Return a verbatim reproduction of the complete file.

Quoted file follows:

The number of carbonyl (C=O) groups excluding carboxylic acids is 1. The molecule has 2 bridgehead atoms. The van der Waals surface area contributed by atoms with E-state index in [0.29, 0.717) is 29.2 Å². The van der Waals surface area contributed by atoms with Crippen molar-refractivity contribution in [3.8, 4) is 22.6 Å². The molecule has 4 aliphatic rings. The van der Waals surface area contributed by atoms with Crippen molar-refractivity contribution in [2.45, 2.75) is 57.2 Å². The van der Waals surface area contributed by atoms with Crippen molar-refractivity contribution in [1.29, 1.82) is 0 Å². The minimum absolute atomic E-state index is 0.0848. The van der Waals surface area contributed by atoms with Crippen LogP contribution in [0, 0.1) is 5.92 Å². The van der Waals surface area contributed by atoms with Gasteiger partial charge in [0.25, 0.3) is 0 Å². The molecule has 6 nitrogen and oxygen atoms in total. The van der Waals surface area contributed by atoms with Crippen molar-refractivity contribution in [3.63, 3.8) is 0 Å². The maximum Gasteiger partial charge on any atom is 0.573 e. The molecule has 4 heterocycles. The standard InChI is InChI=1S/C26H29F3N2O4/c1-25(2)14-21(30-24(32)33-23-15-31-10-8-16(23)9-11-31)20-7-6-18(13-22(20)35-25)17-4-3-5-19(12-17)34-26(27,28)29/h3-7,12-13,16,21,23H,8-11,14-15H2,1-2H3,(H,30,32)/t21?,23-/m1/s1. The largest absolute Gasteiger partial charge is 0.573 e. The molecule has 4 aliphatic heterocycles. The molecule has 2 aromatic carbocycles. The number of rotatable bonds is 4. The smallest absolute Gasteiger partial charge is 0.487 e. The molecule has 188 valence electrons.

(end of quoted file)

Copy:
The number of carbonyl (C=O) groups excluding carboxylic acids is 1. The molecule has 2 bridgehead atoms. The van der Waals surface area contributed by atoms with E-state index in [0.29, 0.717) is 29.2 Å². The van der Waals surface area contributed by atoms with Crippen molar-refractivity contribution in [3.8, 4) is 22.6 Å². The molecule has 4 aliphatic rings. The van der Waals surface area contributed by atoms with Crippen molar-refractivity contribution in [2.45, 2.75) is 57.2 Å². The van der Waals surface area contributed by atoms with Crippen molar-refractivity contribution in [1.29, 1.82) is 0 Å². The minimum absolute atomic E-state index is 0.0848. The van der Waals surface area contributed by atoms with Crippen LogP contribution in [0, 0.1) is 5.92 Å². The van der Waals surface area contributed by atoms with Gasteiger partial charge in [0.25, 0.3) is 0 Å². The molecule has 6 nitrogen and oxygen atoms in total. The van der Waals surface area contributed by atoms with Crippen molar-refractivity contribution in [3.63, 3.8) is 0 Å². The maximum Gasteiger partial charge on any atom is 0.573 e. The molecule has 4 heterocycles. The standard InChI is InChI=1S/C26H29F3N2O4/c1-25(2)14-21(30-24(32)33-23-15-31-10-8-16(23)9-11-31)20-7-6-18(13-22(20)35-25)17-4-3-5-19(12-17)34-26(27,28)29/h3-7,12-13,16,21,23H,8-11,14-15H2,1-2H3,(H,30,32)/t21?,23-/m1/s1. The largest absolute Gasteiger partial charge is 0.573 e. The molecule has 4 aliphatic heterocycles. The molecule has 2 aromatic carbocycles. The number of rotatable bonds is 4. The smallest absolute Gasteiger partial charge is 0.487 e. The molecule has 188 valence electrons.